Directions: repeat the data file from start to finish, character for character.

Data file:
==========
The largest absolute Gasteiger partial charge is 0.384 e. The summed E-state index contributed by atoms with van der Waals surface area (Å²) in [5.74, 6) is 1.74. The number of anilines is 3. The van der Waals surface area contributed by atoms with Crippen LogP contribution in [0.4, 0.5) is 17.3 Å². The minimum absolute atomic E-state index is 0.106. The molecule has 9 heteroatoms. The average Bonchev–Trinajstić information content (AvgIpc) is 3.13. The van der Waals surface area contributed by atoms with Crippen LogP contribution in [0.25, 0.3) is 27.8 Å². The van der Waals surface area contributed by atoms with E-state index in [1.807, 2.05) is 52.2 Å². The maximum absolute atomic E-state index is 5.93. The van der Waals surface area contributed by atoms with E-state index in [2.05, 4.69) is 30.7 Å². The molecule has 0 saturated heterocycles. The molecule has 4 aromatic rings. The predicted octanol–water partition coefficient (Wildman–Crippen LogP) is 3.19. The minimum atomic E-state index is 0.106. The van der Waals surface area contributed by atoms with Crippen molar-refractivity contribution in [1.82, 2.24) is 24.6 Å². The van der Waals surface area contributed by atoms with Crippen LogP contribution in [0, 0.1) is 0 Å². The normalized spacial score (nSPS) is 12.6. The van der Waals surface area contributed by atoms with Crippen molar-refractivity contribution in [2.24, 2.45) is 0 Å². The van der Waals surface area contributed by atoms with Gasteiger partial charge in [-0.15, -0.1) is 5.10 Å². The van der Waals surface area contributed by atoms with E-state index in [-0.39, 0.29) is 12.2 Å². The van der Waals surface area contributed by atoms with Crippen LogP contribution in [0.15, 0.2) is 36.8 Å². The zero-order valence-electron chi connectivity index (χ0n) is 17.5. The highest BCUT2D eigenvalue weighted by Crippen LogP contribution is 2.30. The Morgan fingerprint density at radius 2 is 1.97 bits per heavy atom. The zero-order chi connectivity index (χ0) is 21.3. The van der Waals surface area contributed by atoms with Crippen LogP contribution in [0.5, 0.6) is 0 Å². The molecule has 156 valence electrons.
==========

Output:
The largest absolute Gasteiger partial charge is 0.384 e. The summed E-state index contributed by atoms with van der Waals surface area (Å²) in [5.74, 6) is 1.74. The number of anilines is 3. The van der Waals surface area contributed by atoms with Crippen LogP contribution in [0.4, 0.5) is 17.3 Å². The minimum absolute atomic E-state index is 0.106. The molecule has 9 heteroatoms. The average Bonchev–Trinajstić information content (AvgIpc) is 3.13. The van der Waals surface area contributed by atoms with Crippen LogP contribution in [0.25, 0.3) is 27.8 Å². The van der Waals surface area contributed by atoms with E-state index in [1.807, 2.05) is 52.2 Å². The maximum absolute atomic E-state index is 5.93. The van der Waals surface area contributed by atoms with E-state index in [2.05, 4.69) is 30.7 Å². The molecule has 0 saturated heterocycles. The molecule has 4 aromatic rings. The predicted octanol–water partition coefficient (Wildman–Crippen LogP) is 3.19. The minimum atomic E-state index is 0.106. The van der Waals surface area contributed by atoms with Crippen molar-refractivity contribution in [1.82, 2.24) is 24.6 Å². The van der Waals surface area contributed by atoms with Crippen LogP contribution in [0, 0.1) is 0 Å². The normalized spacial score (nSPS) is 12.6. The van der Waals surface area contributed by atoms with Crippen molar-refractivity contribution in [2.24, 2.45) is 0 Å². The van der Waals surface area contributed by atoms with Gasteiger partial charge in [-0.15, -0.1) is 5.10 Å². The van der Waals surface area contributed by atoms with E-state index in [-0.39, 0.29) is 12.2 Å². The van der Waals surface area contributed by atoms with Crippen LogP contribution in [0.15, 0.2) is 36.8 Å². The zero-order valence-electron chi connectivity index (χ0n) is 17.5. The highest BCUT2D eigenvalue weighted by Crippen LogP contribution is 2.30. The Morgan fingerprint density at radius 2 is 1.97 bits per heavy atom. The zero-order chi connectivity index (χ0) is 21.3. The van der Waals surface area contributed by atoms with Crippen LogP contribution in [0.5, 0.6) is 0 Å². The molecule has 156 valence electrons.